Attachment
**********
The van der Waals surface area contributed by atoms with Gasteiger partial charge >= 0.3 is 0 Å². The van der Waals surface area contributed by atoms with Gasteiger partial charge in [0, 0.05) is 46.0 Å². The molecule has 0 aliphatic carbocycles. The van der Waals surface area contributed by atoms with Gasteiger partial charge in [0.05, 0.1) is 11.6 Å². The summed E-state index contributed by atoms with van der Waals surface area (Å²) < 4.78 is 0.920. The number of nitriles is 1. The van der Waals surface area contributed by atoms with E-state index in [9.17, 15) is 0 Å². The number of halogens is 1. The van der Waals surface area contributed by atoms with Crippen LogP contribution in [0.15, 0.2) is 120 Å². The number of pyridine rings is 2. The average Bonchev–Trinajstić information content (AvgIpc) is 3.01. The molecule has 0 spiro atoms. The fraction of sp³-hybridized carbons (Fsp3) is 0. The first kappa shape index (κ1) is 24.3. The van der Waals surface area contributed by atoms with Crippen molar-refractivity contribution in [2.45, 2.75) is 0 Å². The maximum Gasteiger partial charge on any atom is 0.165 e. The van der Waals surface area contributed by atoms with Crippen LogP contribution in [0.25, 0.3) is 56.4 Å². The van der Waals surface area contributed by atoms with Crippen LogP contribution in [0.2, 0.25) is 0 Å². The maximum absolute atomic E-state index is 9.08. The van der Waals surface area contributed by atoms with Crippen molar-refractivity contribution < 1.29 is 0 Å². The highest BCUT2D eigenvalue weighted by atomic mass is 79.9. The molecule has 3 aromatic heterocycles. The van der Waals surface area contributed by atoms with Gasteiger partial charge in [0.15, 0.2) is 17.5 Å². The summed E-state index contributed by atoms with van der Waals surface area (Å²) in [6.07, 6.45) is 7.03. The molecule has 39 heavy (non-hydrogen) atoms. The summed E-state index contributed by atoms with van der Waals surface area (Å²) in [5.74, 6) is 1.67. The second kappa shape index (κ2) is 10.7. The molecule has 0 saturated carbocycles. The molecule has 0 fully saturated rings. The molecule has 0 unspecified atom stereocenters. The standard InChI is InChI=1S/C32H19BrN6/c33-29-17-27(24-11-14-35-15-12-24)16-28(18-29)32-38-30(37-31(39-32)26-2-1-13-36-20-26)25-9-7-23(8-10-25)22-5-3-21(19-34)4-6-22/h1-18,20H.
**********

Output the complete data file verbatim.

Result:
The van der Waals surface area contributed by atoms with Gasteiger partial charge >= 0.3 is 0 Å². The van der Waals surface area contributed by atoms with Gasteiger partial charge in [0, 0.05) is 46.0 Å². The molecule has 0 aliphatic carbocycles. The van der Waals surface area contributed by atoms with Gasteiger partial charge in [0.05, 0.1) is 11.6 Å². The summed E-state index contributed by atoms with van der Waals surface area (Å²) < 4.78 is 0.920. The number of nitriles is 1. The van der Waals surface area contributed by atoms with E-state index in [9.17, 15) is 0 Å². The number of halogens is 1. The van der Waals surface area contributed by atoms with Crippen LogP contribution in [0.15, 0.2) is 120 Å². The number of pyridine rings is 2. The average Bonchev–Trinajstić information content (AvgIpc) is 3.01. The molecule has 0 spiro atoms. The fraction of sp³-hybridized carbons (Fsp3) is 0. The first kappa shape index (κ1) is 24.3. The van der Waals surface area contributed by atoms with Crippen molar-refractivity contribution in [2.45, 2.75) is 0 Å². The maximum Gasteiger partial charge on any atom is 0.165 e. The van der Waals surface area contributed by atoms with Crippen LogP contribution in [0.25, 0.3) is 56.4 Å². The van der Waals surface area contributed by atoms with Crippen LogP contribution in [0.2, 0.25) is 0 Å². The maximum absolute atomic E-state index is 9.08. The van der Waals surface area contributed by atoms with Crippen molar-refractivity contribution < 1.29 is 0 Å². The highest BCUT2D eigenvalue weighted by atomic mass is 79.9. The molecule has 3 aromatic heterocycles. The van der Waals surface area contributed by atoms with Gasteiger partial charge in [0.15, 0.2) is 17.5 Å². The summed E-state index contributed by atoms with van der Waals surface area (Å²) in [6.07, 6.45) is 7.03. The molecule has 39 heavy (non-hydrogen) atoms. The summed E-state index contributed by atoms with van der Waals surface area (Å²) in [5.74, 6) is 1.67. The second kappa shape index (κ2) is 10.7. The molecule has 0 saturated carbocycles. The molecule has 0 fully saturated rings. The molecule has 0 unspecified atom stereocenters. The standard InChI is InChI=1S/C32H19BrN6/c33-29-17-27(24-11-14-35-15-12-24)16-28(18-29)32-38-30(37-31(39-32)26-2-1-13-36-20-26)25-9-7-23(8-10-25)22-5-3-21(19-34)4-6-22/h1-18,20H.